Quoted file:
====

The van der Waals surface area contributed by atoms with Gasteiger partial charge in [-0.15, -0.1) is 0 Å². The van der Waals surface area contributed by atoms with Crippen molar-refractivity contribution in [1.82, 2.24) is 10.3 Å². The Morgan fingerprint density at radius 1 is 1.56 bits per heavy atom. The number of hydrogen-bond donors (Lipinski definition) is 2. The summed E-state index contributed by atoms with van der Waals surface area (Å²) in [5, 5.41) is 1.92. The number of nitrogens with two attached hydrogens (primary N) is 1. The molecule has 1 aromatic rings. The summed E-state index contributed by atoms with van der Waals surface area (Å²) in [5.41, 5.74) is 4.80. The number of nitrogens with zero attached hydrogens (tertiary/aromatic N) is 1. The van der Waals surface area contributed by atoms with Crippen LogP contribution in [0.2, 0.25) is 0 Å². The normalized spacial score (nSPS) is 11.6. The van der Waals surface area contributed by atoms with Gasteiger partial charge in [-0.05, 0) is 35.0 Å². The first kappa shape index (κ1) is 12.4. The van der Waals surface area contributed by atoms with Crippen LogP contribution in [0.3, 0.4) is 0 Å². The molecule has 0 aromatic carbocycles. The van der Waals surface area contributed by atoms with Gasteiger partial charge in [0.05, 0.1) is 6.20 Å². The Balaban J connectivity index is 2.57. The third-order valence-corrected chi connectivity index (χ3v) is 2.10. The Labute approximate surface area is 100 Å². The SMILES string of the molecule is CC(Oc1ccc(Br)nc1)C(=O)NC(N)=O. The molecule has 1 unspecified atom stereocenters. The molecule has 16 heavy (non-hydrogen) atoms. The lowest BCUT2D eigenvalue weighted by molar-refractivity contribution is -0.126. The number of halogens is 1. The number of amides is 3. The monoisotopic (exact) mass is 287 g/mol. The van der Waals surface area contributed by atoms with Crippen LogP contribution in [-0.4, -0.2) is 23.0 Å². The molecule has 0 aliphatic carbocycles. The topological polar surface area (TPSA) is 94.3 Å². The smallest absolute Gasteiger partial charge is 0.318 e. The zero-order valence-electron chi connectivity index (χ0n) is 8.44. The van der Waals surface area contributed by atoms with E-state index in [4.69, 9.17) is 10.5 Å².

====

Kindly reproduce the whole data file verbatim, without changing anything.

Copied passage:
The van der Waals surface area contributed by atoms with Gasteiger partial charge in [-0.15, -0.1) is 0 Å². The van der Waals surface area contributed by atoms with Crippen molar-refractivity contribution in [1.82, 2.24) is 10.3 Å². The Morgan fingerprint density at radius 1 is 1.56 bits per heavy atom. The number of hydrogen-bond donors (Lipinski definition) is 2. The summed E-state index contributed by atoms with van der Waals surface area (Å²) in [5, 5.41) is 1.92. The number of nitrogens with two attached hydrogens (primary N) is 1. The molecule has 1 aromatic rings. The summed E-state index contributed by atoms with van der Waals surface area (Å²) in [5.41, 5.74) is 4.80. The number of nitrogens with zero attached hydrogens (tertiary/aromatic N) is 1. The van der Waals surface area contributed by atoms with Crippen LogP contribution in [0.2, 0.25) is 0 Å². The normalized spacial score (nSPS) is 11.6. The van der Waals surface area contributed by atoms with Gasteiger partial charge in [-0.05, 0) is 35.0 Å². The first kappa shape index (κ1) is 12.4. The van der Waals surface area contributed by atoms with Crippen LogP contribution in [0.3, 0.4) is 0 Å². The molecule has 0 aromatic carbocycles. The van der Waals surface area contributed by atoms with Gasteiger partial charge in [0.05, 0.1) is 6.20 Å². The Balaban J connectivity index is 2.57. The third-order valence-corrected chi connectivity index (χ3v) is 2.10. The Labute approximate surface area is 100 Å². The SMILES string of the molecule is CC(Oc1ccc(Br)nc1)C(=O)NC(N)=O. The molecule has 1 unspecified atom stereocenters. The molecule has 16 heavy (non-hydrogen) atoms. The lowest BCUT2D eigenvalue weighted by molar-refractivity contribution is -0.126. The number of halogens is 1. The number of amides is 3. The monoisotopic (exact) mass is 287 g/mol. The van der Waals surface area contributed by atoms with Crippen LogP contribution in [-0.4, -0.2) is 23.0 Å². The molecule has 0 aliphatic carbocycles. The topological polar surface area (TPSA) is 94.3 Å². The smallest absolute Gasteiger partial charge is 0.318 e. The zero-order valence-electron chi connectivity index (χ0n) is 8.44. The van der Waals surface area contributed by atoms with E-state index in [4.69, 9.17) is 10.5 Å².